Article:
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Reception Of English Law
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For some years there was real doubt about the extent to which the laws of England could apply to New South Wales.

The matter was finally resolved in 1828, by a British Act of Parliament which provided that all the laws of England, as at that time, which could be applied to local circumstances, should apply.

This initial inheritance of English law was extended to the other Australian colonies as they became established. But the Act left unclear what the position had been when ships first sailed into Port Jackson in 1788. And it wasn't until many years later, in 1889, that this was resolved as a matter of Common Law by the highest court of appeal for the British Empire; the Judicial Committee of the Privy Council.
Cooper v Stuart
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colonialism, colonisation, Cooper V Stuart, crown land, doctrine of tenure, New South Wales, Privy Council, settlements, terra nullius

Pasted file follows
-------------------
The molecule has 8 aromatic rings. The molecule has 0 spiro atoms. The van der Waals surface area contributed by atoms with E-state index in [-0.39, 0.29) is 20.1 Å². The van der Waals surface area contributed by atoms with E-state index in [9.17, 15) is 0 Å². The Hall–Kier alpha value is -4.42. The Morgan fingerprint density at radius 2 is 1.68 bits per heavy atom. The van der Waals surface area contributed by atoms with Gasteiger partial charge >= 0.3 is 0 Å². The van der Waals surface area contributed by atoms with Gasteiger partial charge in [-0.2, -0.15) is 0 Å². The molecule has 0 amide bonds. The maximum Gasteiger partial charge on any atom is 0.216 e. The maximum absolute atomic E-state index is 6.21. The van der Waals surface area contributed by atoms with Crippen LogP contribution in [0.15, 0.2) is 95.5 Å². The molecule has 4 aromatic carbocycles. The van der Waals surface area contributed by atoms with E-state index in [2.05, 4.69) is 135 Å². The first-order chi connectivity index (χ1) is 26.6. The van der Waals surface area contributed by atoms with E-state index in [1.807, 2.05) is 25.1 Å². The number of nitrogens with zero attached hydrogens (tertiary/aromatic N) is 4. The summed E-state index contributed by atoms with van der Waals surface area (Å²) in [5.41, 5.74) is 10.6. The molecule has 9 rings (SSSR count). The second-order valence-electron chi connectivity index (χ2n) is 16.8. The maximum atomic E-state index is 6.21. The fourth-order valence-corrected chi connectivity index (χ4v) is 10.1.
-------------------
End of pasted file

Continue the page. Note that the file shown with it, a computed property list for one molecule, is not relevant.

The Doctrine of Tenures
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conquest, property law, terra nullius
Crown Land
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colonisation, doctrine of tenure, indigenous Australians, International law, native title, New South Wales, sovereignty, terra nullius
...Territory practically unoccupied...
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1889-1991
Australian Court Case, Blackburn, Justice, Cooper V Stuart, doctrine of tenure, Federal Court of Australia, Gove Case, Mabo v Queensland No.2, Milirrpum v Nabalco Pty Ltd, 1971 , mining, Nabalco, Nettheim, Garth, New South Wales, Northern Territory, Privy Council, terra nullius, Yirrkala, Yolgnu
Settled & Conquered Colonies
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British law, colonisation, Common Law, terra nullius
The Common Law Of England
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British law, colonisation, Common Law